Each year that I traveled abroad, without fail, I would bring back the obligatory souvenir for my friends and myself. Usually something mass produced, maybe something original and handmade once in a while. Something that would probably be forgotten or thrown away eventually. Everyone has a souvenir from someplace.
Upon my arrival into Middlemarch, after a week of being in New Zealand, I saw an old truck sitting along the side of a field. A stark contrast to the earthy tones that surrounded it, it screamed out, “Welcome!” It was an antique with various patinas of color covering the surface. It had personality and exuded a feeling of being “retired” after years of hard work. Sitting there alone, I felt a sense of sadness, as if it would like to be helpful again. At the time, I had no idea the truck actually belonged to the family I would be staying with for the next three months. The house wasn’t far from the truck and everyday, we would pass by it to do work on the farm. I had looked forward to taking my camera and capturing every facet of this great automobile.
The day finally came when I was able to take some time off and walk down to it. It was beautiful and sunny with a bold blue sky overhead. The truck was a Bedford, a name I’d never heard of before. “Stewart’s Transport Ltd” was written on the side. It was from Dunedin, where we went to collect our groceries each week, over an hour away. The building still remains where Stewart’s Transport was housed and was built in 1872. It was sold to Stewart’s in the 1960’s, having been previously known as the Otago Wool Stores. It has remained unoccupied since 1999.
Having been a classic car owner myself for 20 years, I feel a comradeship when I get around old vehicles. I’m curious about the similarities and love the simplicity of them. Back in the day when you really had to drive a car, instead of being driven by one. It seemed people tended to bond with their vehicles, as if they were part of the family. Although this was a work truck, I’m sure the driver took it home with him each night and maybe he, too, bonded with it over the years.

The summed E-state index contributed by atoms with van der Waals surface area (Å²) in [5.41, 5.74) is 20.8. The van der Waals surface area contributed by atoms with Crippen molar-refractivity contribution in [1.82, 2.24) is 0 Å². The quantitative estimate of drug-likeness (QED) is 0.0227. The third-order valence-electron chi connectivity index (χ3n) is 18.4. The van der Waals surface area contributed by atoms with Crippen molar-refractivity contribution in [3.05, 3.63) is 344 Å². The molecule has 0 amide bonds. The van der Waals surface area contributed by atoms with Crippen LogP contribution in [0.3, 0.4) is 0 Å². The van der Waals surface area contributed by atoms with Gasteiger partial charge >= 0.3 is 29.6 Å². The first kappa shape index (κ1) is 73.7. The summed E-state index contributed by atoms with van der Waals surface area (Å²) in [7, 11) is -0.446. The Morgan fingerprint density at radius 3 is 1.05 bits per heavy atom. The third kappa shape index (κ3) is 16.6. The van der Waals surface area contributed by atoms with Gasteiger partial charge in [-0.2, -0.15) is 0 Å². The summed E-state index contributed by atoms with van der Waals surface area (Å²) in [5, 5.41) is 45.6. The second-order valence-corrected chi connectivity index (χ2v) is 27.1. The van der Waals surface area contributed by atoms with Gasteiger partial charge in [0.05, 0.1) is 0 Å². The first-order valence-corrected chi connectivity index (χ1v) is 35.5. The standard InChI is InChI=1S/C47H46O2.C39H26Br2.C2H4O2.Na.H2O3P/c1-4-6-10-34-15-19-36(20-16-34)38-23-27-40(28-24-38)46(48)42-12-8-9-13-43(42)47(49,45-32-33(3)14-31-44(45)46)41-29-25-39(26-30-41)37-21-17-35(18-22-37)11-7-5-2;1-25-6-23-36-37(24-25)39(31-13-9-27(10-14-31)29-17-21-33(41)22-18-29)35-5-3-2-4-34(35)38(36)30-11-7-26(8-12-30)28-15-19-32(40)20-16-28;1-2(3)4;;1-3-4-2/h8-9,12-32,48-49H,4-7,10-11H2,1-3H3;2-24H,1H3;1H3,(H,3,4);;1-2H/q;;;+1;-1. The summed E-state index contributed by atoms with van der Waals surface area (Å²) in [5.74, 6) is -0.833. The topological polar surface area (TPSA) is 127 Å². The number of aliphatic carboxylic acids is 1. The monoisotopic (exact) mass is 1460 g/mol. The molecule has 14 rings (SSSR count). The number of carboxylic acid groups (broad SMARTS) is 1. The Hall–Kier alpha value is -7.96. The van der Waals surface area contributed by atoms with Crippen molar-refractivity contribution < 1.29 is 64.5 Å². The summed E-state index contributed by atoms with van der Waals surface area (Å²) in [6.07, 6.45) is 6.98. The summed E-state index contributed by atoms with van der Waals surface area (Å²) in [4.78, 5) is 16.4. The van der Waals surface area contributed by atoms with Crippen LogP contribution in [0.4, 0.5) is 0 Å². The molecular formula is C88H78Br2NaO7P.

The birds had made a mess of the interior and peering under the hood, appeared that baby birds had called it their home at some point. The bed of the truck had long planks of wood, some of them curled from the weathering, most of them missing. Moss grew on them, as well as on the outside of the truck, adding to the multitudes of color and texture. If only all of its scrapes and dents could tell a story! This truck appeared to have seen it all. The fuel and water gauges inside read cold and empty…a testament to its current condition. I wanted something to remind me of my time on the farm and of this truck. When I saw the license plate, I knew that’s what my souvenir would be. I asked the owner if it was ok to take it and he said, “Good luck getting it off of there!”
The next time I went, I took some WD-40 and a screwdriver. Trying the screwdriver first, in the hopes it would give it up easily, was futile. I sprayed some lubricant on it and came back a couple of days later. Still rusted and not budging, I thought I had been defeated. The plate will stay on the truck, probably where it belonged anyway.
About a month later, to my disbelief, the owner walked in the house and handed me the license plate. My eyes lit up like it was Christmas and I asked how he got it off of there. Apparently, a saw did the trick. I looked up the age of the plate and it was issued around 1971. It was almost the same age as me. I had my souvenir…and it wasn’t a mass produced, plastic piece of junk. It will remind me of the thousands of sheep I helped herd, the baby calf that was pulled out of its mother forcefully, saving both from dying and the family that helped make these memories for me.